“Plus, I’m anal retentive," he says. "I can reference anything and everything about this sport. All the winners of NCA, UCA and all the big Nationals from the beginning. And not just its history but the details of whose going to win today, which teams are in what region. Everything about this sport, the details determine whose going to win. But it was all in my head."
He didn't have a name for it, but he created a personal archive that includes more than two decades worth of routines and data that was less of a hobby than a labor of love. He was collecting everything and with a growing reputation for accuracy, coaches started sending him videos of routines. By now a coach himself and a judge for many cheer competitions, Tomas provided them with a 60-page critique at no charge.
Even after leaving the world of competitive cheer at 19 years-old and by 22 the top insurance salesmen at his company, Tomas never left All Stars as a fan.
"Ever since becoming a Wildcat, I've never missed going to NCA once, it's that important to me," he said. "I was at Cheer Athletics (for Blue Debut) last weekend. It was like a homecoming but more than that, it was a chance to meet the next generation of athletes."
Just as many other careers were changed by COVID, Tomas' company's lay-offs gave him the opportunity to turn his labor of love into something that would benefit everyone in the cheer industry: parents, coaches but most of all athletes.
"I don’t care what uniform you're wearing; that’s not what matters," he says. "I’m about the cheerleader, the athleticism, the overall package."
One year ago, at 11:11 am on 11/11, with the goal of being an independent voice able to analyze cheerleading and ensure that athletes of today know who the athletes that created this sport are, Tomas launched Cheer Analyst with the first-ever countdown of the Top 10 All Star Gyms of the 2000s . The debut would receive a quick 14K views and was followed by a regular flow of videos ever since.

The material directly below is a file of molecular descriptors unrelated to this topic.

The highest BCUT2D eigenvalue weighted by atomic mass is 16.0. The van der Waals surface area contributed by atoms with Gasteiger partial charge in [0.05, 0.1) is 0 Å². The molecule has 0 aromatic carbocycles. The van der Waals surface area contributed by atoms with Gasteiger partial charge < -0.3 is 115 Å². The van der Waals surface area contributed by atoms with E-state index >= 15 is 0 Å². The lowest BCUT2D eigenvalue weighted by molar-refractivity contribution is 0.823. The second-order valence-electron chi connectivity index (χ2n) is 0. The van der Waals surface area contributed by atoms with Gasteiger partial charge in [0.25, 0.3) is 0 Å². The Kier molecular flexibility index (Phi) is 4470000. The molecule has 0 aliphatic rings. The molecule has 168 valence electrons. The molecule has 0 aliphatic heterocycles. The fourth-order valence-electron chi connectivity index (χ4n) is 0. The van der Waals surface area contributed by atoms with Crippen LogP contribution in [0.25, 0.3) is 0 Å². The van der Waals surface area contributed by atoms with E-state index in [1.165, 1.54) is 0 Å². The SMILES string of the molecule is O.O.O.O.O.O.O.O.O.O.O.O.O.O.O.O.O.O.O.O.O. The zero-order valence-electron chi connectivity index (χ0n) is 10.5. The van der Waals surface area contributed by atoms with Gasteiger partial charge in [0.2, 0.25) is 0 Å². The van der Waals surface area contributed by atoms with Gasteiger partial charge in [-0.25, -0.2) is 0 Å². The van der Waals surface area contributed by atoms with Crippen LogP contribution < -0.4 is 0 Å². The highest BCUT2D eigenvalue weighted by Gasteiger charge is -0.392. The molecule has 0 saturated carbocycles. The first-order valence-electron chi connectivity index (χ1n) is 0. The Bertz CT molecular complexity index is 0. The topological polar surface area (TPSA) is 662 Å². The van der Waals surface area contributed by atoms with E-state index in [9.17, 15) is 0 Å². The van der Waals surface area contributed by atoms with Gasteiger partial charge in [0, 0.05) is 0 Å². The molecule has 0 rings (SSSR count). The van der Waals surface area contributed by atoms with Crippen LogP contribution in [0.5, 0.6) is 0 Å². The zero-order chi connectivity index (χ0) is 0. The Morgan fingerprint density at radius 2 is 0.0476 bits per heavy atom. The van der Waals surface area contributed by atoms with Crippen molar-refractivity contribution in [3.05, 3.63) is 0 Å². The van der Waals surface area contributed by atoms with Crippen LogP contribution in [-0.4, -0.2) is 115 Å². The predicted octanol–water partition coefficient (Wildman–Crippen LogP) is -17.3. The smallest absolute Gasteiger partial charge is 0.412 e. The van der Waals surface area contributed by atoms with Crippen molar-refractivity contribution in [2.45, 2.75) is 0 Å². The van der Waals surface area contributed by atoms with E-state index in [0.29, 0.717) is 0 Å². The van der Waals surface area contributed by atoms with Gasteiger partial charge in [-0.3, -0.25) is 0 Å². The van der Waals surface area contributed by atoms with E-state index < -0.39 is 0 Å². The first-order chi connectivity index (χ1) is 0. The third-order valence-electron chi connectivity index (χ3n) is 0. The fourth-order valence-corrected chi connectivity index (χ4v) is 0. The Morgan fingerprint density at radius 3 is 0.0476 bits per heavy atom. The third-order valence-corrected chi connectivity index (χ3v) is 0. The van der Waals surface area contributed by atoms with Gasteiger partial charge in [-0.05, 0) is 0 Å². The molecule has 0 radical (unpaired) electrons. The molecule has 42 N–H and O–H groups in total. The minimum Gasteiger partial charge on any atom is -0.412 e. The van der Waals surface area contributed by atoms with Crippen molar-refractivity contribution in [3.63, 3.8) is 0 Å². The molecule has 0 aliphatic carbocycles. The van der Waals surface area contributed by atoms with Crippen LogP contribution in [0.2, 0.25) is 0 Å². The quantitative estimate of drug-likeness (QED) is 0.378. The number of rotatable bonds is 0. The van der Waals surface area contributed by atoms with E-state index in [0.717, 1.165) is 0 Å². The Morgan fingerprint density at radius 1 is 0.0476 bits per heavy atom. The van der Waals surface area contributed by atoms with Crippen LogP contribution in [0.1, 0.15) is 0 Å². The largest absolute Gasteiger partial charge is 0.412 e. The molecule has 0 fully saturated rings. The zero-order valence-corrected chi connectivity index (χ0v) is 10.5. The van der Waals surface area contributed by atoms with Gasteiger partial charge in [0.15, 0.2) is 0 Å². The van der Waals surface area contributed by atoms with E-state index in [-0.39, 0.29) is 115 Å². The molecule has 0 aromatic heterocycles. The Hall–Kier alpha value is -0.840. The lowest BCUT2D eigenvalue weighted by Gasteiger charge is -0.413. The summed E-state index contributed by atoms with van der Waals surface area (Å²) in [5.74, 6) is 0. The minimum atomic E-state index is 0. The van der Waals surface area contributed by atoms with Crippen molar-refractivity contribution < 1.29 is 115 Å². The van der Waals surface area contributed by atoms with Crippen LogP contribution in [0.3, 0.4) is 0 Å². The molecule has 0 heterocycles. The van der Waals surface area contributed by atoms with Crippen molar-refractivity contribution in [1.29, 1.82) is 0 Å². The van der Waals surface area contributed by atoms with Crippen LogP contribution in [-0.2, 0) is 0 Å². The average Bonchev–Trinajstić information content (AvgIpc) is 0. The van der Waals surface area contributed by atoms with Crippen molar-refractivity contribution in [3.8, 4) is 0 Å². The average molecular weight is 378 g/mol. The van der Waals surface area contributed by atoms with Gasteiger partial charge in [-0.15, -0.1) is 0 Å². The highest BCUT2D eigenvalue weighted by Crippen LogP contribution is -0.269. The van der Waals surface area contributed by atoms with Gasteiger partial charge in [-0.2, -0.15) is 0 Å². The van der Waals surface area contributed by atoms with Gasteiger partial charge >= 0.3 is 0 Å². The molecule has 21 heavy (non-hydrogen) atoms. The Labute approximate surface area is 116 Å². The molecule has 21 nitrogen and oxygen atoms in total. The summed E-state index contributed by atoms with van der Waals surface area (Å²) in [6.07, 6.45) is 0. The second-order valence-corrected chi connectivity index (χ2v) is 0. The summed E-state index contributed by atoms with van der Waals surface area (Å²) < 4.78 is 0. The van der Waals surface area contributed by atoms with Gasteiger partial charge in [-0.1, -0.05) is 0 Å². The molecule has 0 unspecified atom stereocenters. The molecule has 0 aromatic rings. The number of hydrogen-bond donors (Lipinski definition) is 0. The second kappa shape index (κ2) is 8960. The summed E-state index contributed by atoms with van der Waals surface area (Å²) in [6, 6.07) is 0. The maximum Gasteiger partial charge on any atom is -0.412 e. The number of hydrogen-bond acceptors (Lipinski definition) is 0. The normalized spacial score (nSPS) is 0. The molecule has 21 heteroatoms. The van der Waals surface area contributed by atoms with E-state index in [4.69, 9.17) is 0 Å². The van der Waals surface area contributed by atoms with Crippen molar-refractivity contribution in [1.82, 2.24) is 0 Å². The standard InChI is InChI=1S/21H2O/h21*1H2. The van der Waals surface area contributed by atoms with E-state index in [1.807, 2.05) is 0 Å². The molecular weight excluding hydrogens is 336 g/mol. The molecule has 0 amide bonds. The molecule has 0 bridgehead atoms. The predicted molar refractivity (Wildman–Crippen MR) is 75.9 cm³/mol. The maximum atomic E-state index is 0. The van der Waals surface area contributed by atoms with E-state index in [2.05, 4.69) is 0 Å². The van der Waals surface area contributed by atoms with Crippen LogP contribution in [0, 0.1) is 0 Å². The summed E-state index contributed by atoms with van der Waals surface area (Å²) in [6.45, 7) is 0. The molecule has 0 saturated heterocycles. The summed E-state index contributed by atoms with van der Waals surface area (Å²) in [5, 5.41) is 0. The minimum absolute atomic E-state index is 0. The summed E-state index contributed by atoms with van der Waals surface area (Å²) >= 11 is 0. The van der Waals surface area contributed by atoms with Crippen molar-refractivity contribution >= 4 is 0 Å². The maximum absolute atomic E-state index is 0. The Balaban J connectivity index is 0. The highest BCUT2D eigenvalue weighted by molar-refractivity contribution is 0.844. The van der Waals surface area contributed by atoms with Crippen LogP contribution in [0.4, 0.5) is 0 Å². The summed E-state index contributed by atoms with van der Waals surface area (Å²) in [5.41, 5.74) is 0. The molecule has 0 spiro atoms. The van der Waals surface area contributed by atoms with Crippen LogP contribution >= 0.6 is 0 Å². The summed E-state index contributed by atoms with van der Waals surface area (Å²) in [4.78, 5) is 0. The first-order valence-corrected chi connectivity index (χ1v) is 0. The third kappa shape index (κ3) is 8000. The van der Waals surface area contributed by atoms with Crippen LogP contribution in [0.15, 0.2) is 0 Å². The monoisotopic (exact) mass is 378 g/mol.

Some of the OGs of All Stars celebrate Cheer Analyst's one year anniversary with Tomas (popping the champagne cork center): From left to right are MaKenzi Dauwe, Madison Hisaw, Logan Sherrill, Jamie Andries, Reagan West, Maddie Hayes, Mallori Schick, Andrew Mitchell, Chelsea Kourkanakis.
Although these athletes are the ones everyone watched, the ones who made All Stars what it is today, their credentials would be lost forever if not for remaining in the cheerleading vault that is Tomas' memory. Asked for credentials and he whipped out their names, teams, titles and important other information in minutes.
MaKenzi (Swicegood) Dauwe: First ever World Champion, Panther alum, Dallas Cowboys Cheerleader alum, NCA Grand Champion,
Maddie Swicegood: Wildcats alum, OU cheer alum, coached CA KittyKatz to its first national title of current streak 1/10, NCA champion.
Maddie Hayes: NCA Champion, Worlds Champion, NCA college champion, Navarro alum, Kentucky alum, most recognized for her time on IASF's Team USA
Logan Sherrill: owner of Imagine Choreography, world champion coach (prodigy black light) and athlete (ca wildcats)
Mallori Johnson: Won on CA Jags when they went from junior to senior and beat Stingrays Orange
Chelsea Boleyn: World Champion, NCA Grand Champion
Andrew Mitchell: NCA collegiate Grand Champ
"It's like everything had led to this point," he says. "My obsession with All Stars, collecting data and videos of routines, watching what was happening 24 years ago and remembering it as if it was just yesterday, my tryout DVD that got me on Wildcats, even going into sales and having a career that was not in the cheer industry, it all contributed to the creation of Cheer Analyst."
Identified as "the most educated producer of reference online video content of Top 10 Lists, origins, history, commentary and more on all things cheer, Cheer Analyst is your trusted authority on ranking the sport of cheerleading."